To me, it’s sort of like comparing apples and oranges. Your idea might yield something useful. If you’ve got a blade you don’t mind experimenting with, give it a try. I just suspect it will behave differently from the scraper attachment would. I wonder about steel hardness, and whether or not you can actually burnish a hook on a plane blade as you can on a scraper blade.

-- Charlie M. "Woodworking - patience = firewood"

View Dan's profile

Dan

3630 posts in 2346 days


#6 posted 03-17-2011 06:31 PM

wow, I never knew they made a insert that you can use in an old plane. I cant answer your question but thanks for the link. I may get one of these.

-- Dan - "Collector of Hand Planes"

View HorizontalMike's profile

HorizontalMike

7154 posts in 2379 days


#7 posted 03-17-2011 07:05 PM

Charlie,
The hardness of the blade might be an issue and I hadn’t thought of that. BTW, Veritas also sells a thicker 0.024” blade for this insert as well. And yeah, dedicating a blade is also a question. Not sure I want to re-bevel either of my old Sargent or Stanley Sweetheart blades and I sure don’t want to mess with my new Hock blade! And besides, it looks like buying the Veritas insert will cost no more than a replacement blade costs anyways. And the insert has the benefit of flexing under pressure so that you don’t dig in and tear out. I think I am going to like having a long scraper, the more I think about it. Thanks…

-- HorizontalMike -- "Woodpeckers understand..."

View CharlieM1958's profile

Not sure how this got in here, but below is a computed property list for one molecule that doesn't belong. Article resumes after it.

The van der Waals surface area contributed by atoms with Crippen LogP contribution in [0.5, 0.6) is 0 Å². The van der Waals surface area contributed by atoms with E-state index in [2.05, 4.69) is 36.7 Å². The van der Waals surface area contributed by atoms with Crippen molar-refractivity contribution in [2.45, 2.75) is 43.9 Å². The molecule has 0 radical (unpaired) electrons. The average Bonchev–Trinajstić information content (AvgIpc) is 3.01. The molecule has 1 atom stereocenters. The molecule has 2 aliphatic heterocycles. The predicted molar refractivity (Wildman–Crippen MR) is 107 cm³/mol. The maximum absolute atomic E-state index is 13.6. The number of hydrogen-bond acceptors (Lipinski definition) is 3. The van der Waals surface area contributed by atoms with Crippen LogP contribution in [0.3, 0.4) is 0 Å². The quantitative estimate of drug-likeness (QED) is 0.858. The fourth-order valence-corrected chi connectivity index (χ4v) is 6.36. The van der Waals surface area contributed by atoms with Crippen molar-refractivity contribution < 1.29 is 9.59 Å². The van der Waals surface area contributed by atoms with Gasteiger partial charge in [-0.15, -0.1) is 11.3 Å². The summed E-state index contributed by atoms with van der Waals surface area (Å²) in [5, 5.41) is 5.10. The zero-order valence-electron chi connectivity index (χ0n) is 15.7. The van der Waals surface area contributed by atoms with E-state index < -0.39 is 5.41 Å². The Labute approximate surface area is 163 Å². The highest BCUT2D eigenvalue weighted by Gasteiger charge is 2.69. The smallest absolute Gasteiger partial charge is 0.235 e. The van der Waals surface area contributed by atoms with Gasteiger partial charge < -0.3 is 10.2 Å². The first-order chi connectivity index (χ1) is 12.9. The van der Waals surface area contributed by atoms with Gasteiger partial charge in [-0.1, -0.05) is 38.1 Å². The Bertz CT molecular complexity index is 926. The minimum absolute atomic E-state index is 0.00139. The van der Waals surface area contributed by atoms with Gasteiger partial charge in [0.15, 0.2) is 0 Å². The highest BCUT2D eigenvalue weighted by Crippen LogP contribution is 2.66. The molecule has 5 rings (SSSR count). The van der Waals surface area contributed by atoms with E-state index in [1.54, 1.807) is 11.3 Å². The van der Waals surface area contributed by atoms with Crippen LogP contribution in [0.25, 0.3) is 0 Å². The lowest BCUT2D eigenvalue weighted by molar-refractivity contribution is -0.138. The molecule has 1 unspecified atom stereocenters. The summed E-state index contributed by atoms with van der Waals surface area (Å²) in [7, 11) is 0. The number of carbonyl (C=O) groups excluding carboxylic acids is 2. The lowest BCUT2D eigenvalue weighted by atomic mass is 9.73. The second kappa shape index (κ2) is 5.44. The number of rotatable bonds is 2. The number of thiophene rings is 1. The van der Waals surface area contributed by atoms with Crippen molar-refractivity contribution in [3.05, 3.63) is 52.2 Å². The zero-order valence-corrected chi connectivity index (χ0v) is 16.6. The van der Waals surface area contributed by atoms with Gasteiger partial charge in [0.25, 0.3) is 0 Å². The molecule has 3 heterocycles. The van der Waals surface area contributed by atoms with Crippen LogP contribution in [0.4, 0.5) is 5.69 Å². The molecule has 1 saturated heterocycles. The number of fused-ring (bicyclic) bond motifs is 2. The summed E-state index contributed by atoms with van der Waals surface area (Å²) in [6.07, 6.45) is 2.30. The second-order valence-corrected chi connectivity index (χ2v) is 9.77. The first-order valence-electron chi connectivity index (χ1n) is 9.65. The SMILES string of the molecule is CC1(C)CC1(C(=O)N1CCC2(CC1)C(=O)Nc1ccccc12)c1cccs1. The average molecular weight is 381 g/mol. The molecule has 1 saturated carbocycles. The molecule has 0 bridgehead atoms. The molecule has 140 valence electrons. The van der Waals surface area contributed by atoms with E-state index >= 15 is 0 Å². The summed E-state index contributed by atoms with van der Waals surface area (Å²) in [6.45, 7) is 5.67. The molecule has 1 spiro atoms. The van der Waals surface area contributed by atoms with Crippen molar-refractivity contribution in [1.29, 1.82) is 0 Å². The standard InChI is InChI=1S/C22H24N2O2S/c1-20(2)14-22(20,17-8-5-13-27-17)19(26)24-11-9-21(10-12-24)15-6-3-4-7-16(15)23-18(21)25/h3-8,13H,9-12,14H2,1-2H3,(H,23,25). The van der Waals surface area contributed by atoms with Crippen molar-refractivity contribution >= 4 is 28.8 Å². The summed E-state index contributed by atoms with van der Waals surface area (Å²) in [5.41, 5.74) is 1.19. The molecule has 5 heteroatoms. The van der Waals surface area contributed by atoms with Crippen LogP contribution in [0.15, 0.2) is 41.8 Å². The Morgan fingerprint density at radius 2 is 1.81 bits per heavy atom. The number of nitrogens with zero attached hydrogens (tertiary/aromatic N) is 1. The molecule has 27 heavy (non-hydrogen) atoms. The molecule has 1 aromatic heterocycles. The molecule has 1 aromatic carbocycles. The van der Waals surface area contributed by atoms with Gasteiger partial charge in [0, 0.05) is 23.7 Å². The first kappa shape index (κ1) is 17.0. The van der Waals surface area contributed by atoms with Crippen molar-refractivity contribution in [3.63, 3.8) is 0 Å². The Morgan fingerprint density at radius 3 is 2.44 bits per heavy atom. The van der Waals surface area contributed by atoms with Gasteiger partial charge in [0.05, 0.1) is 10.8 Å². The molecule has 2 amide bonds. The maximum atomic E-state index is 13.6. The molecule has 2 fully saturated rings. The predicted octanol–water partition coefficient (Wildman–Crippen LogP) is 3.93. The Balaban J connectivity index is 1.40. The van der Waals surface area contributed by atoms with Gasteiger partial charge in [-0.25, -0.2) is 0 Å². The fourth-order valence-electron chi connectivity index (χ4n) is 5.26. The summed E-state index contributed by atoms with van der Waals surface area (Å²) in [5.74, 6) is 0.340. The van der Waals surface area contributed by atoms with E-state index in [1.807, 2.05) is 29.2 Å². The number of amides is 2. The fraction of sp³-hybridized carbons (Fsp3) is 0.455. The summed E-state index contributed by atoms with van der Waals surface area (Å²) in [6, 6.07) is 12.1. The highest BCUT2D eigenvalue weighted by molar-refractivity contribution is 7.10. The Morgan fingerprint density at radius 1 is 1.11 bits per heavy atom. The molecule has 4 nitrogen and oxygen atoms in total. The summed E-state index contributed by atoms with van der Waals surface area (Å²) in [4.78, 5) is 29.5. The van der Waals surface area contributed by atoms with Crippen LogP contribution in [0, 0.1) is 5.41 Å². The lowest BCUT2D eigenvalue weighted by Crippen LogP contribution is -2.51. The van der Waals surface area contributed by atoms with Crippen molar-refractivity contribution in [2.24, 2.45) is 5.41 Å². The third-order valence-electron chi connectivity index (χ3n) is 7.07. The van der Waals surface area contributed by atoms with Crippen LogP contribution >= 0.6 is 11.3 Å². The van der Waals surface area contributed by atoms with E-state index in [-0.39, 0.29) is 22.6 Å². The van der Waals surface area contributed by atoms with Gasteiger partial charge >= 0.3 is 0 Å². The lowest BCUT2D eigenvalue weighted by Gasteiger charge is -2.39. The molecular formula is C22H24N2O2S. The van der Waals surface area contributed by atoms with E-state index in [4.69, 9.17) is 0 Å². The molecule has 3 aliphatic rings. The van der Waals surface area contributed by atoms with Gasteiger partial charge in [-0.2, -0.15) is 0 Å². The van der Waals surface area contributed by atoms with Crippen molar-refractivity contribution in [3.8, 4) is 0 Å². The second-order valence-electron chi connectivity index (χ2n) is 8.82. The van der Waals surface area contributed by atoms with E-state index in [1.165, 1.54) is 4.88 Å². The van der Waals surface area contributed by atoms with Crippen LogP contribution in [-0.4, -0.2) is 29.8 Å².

CharlieM1958

16243 posts in 3684 days


#8 posted 03-17-2011 07:58 PM

If you buy it, let us know how you like it. It’s a pretty small investment if it works as advertised.

-- Charlie M. "Woodworking - patience = firewood"

View Gofor's profile

Gofor

470 posts in 3252 days


#9 posted 03-18-2011 02:51 AM

Don’t know, but thought it interesting that Lie-Nielsen sells a “90 degree” blade for their Low-angle jack that is called a “scraper blade”. With a 12 degree bed, I do not know if the 90 degree blade is the composite angle (90) or just a square bevel (102). To get the same angle, you may be able to just raise the bevel on yours from 25 degrees to more like 50.

I would be concerned about a 25 degree bevel chipping out on the back side as there is no supporting metal after the edge like with a bevel down configuration.

Just a thought

Go

-- Go http://ncwoodworker.net/pp/showgallery.php?cat=500&ppuser=730

View HorizontalMike's profile

HorizontalMike

7154 posts in 2379 days


#10 posted 03-18-2011 06:19 PM

Hey Charlie, Dan, and others,
Just ordered the Scraper Insert from Lee Valley and got their free shipping (free shipping on >$40 purchases from 4/18-28/2011) since I also ordered the thicker blade. Total came to $40.40 so if you are considering buying one of these to convert one of your old hand plane restorations into a dedicated scraper, then now is the time to jump.

That free shipping is like getting that second scraper blade for free, IMO.

-- HorizontalMike -- "Woodpeckers understand..."